Some women notice spotting or leaking amniotic fluid. After the sample is taken, the physician uses ultrasound to check that the fetal heartbeat is normal. The amniotic fluid drawn during the test is tested in a laboratory for chromosomal abnormalities and genetic birth defects. The amniotic fluid contains numerous free-floating fetal cells that can be grown in a laboratory. When these cells multiply and reach a certain number, their chromosomes or genes are extracted and analyzed. It takes nearly 3 weeks to procure the results from an amniocentesis test.

When is Amniocentesis Done?
Amniocentesis usually is done in the second trimester between 15 and 20 weeks of pregnancy. Some medical centers offer early amniocentesis, done in the first trimester, between 11 and 14 weeks after the last menstrual period. However, recent studies suggest that early amniocentesis is riskier than second-trimester amniocentesis.

What is The Risk of Amniocentesis?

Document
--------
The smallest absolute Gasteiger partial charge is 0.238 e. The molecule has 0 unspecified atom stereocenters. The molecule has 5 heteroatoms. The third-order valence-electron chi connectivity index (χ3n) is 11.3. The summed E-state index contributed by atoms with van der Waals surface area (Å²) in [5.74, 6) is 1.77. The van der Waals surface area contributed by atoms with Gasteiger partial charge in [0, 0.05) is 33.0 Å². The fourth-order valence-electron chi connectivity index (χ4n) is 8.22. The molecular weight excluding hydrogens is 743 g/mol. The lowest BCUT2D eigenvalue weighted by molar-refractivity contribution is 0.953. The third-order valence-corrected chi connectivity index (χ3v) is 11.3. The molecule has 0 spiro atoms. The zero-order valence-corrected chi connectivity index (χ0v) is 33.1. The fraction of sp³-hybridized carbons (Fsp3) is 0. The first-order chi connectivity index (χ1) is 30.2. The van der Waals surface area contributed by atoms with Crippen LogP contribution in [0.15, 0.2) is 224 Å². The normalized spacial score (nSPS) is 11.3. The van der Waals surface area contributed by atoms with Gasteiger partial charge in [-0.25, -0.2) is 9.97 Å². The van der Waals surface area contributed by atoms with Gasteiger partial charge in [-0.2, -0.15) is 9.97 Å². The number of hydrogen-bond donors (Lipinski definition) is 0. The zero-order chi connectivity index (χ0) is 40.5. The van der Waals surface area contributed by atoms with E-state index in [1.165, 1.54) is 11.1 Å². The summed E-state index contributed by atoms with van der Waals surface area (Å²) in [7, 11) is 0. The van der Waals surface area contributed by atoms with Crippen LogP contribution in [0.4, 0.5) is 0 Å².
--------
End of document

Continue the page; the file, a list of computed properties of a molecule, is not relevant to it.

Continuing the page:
According to the Centers for Disease Control and Prevention (CDC), the rate of miscarriage with amniocentesis is between one in 400 and one in 200 procedures. First-trimester amniocentesis carries more risk than second-trimester amniocentesis. There is a slight risk of developing an uterine infection in the days following the procedure. It is therefore essential to get the amniocentesis test done under an experienced doctor. Knowing about your child’s condition can help you prepare for challenges that you may have to face. With continuous ultrasound guidance is used, injuries to the baby from the amniocentesis needle are very rare. The amniocentesis needle is guided into the sac with the help of ultrasound imaging. Once the needle is in the sac, a syringe is used to withdraw the clear amber-colored amniotic fluid. The volume of fluid withdrawn depends upon the age of the fetus and the reason for the testing.